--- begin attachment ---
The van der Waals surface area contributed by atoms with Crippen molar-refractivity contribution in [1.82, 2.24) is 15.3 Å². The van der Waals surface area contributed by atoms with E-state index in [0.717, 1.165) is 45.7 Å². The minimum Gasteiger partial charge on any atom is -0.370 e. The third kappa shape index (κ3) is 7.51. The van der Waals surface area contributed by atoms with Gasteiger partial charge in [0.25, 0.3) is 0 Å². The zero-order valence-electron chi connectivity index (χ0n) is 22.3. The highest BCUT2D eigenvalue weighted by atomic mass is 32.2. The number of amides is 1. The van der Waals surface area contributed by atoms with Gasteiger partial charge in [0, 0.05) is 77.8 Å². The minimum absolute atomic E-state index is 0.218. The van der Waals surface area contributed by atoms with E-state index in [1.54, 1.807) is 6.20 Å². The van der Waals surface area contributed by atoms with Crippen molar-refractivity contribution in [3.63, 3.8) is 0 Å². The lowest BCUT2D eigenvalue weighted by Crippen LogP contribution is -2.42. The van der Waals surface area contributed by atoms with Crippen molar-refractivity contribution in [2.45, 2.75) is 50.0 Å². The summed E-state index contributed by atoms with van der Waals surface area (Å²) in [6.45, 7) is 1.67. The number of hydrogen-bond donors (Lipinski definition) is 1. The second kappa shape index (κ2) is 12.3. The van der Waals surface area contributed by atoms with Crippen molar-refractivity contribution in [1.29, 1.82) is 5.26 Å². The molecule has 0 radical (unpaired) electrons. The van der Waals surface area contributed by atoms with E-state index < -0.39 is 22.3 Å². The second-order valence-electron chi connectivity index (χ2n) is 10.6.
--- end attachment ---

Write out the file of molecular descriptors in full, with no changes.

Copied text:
The van der Waals surface area contributed by atoms with Crippen molar-refractivity contribution in [1.82, 2.24) is 15.3 Å². The van der Waals surface area contributed by atoms with E-state index in [0.717, 1.165) is 45.7 Å². The minimum Gasteiger partial charge on any atom is -0.370 e. The third kappa shape index (κ3) is 7.51. The van der Waals surface area contributed by atoms with Gasteiger partial charge in [0.25, 0.3) is 0 Å². The zero-order valence-electron chi connectivity index (χ0n) is 22.3. The highest BCUT2D eigenvalue weighted by atomic mass is 32.2. The number of amides is 1. The van der Waals surface area contributed by atoms with Gasteiger partial charge in [0, 0.05) is 77.8 Å². The minimum absolute atomic E-state index is 0.218. The van der Waals surface area contributed by atoms with E-state index in [1.54, 1.807) is 6.20 Å². The van der Waals surface area contributed by atoms with Crippen molar-refractivity contribution in [3.63, 3.8) is 0 Å². The lowest BCUT2D eigenvalue weighted by Crippen LogP contribution is -2.42. The van der Waals surface area contributed by atoms with Crippen molar-refractivity contribution in [2.45, 2.75) is 50.0 Å². The summed E-state index contributed by atoms with van der Waals surface area (Å²) in [6.45, 7) is 1.67. The number of hydrogen-bond donors (Lipinski definition) is 1. The second kappa shape index (κ2) is 12.3. The van der Waals surface area contributed by atoms with Crippen molar-refractivity contribution in [1.29, 1.82) is 5.26 Å². The molecule has 0 radical (unpaired) electrons. The van der Waals surface area contributed by atoms with E-state index < -0.39 is 22.3 Å². The second-order valence-electron chi connectivity index (χ2n) is 10.6.